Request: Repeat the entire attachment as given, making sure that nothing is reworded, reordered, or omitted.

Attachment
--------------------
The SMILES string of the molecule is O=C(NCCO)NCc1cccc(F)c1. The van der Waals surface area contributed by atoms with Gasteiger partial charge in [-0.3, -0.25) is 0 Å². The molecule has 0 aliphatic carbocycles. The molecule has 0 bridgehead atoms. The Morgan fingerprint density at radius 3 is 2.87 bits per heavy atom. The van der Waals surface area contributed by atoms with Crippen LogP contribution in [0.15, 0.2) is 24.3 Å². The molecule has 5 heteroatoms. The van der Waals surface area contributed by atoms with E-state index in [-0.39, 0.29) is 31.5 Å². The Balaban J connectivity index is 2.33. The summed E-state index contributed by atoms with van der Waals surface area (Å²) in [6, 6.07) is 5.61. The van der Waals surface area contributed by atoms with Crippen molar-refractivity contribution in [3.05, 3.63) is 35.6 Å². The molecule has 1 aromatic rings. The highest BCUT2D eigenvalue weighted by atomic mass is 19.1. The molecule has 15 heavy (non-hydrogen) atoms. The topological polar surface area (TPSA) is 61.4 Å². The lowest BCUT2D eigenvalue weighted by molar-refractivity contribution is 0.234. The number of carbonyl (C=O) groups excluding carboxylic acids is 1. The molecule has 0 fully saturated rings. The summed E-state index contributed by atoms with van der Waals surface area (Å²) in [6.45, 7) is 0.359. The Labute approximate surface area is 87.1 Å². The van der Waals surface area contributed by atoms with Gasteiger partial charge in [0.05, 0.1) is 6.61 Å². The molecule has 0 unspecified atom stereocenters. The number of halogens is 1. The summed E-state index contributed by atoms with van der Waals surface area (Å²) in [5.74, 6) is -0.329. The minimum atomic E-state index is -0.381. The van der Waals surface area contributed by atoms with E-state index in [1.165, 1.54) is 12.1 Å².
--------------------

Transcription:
The SMILES string of the molecule is O=C(NCCO)NCc1cccc(F)c1. The van der Waals surface area contributed by atoms with Gasteiger partial charge in [-0.3, -0.25) is 0 Å². The molecule has 0 aliphatic carbocycles. The molecule has 0 bridgehead atoms. The Morgan fingerprint density at radius 3 is 2.87 bits per heavy atom. The van der Waals surface area contributed by atoms with Crippen LogP contribution in [0.15, 0.2) is 24.3 Å². The molecule has 5 heteroatoms. The van der Waals surface area contributed by atoms with E-state index in [-0.39, 0.29) is 31.5 Å². The Balaban J connectivity index is 2.33. The summed E-state index contributed by atoms with van der Waals surface area (Å²) in [6, 6.07) is 5.61. The van der Waals surface area contributed by atoms with Crippen molar-refractivity contribution in [3.05, 3.63) is 35.6 Å². The molecule has 1 aromatic rings. The highest BCUT2D eigenvalue weighted by atomic mass is 19.1. The molecule has 15 heavy (non-hydrogen) atoms. The topological polar surface area (TPSA) is 61.4 Å². The lowest BCUT2D eigenvalue weighted by molar-refractivity contribution is 0.234. The number of carbonyl (C=O) groups excluding carboxylic acids is 1. The molecule has 0 fully saturated rings. The summed E-state index contributed by atoms with van der Waals surface area (Å²) in [6.45, 7) is 0.359. The Labute approximate surface area is 87.1 Å². The van der Waals surface area contributed by atoms with Gasteiger partial charge in [0.05, 0.1) is 6.61 Å². The molecule has 0 unspecified atom stereocenters. The number of halogens is 1. The summed E-state index contributed by atoms with van der Waals surface area (Å²) in [5.74, 6) is -0.329. The minimum atomic E-state index is -0.381. The van der Waals surface area contributed by atoms with E-state index in [1.165, 1.54) is 12.1 Å².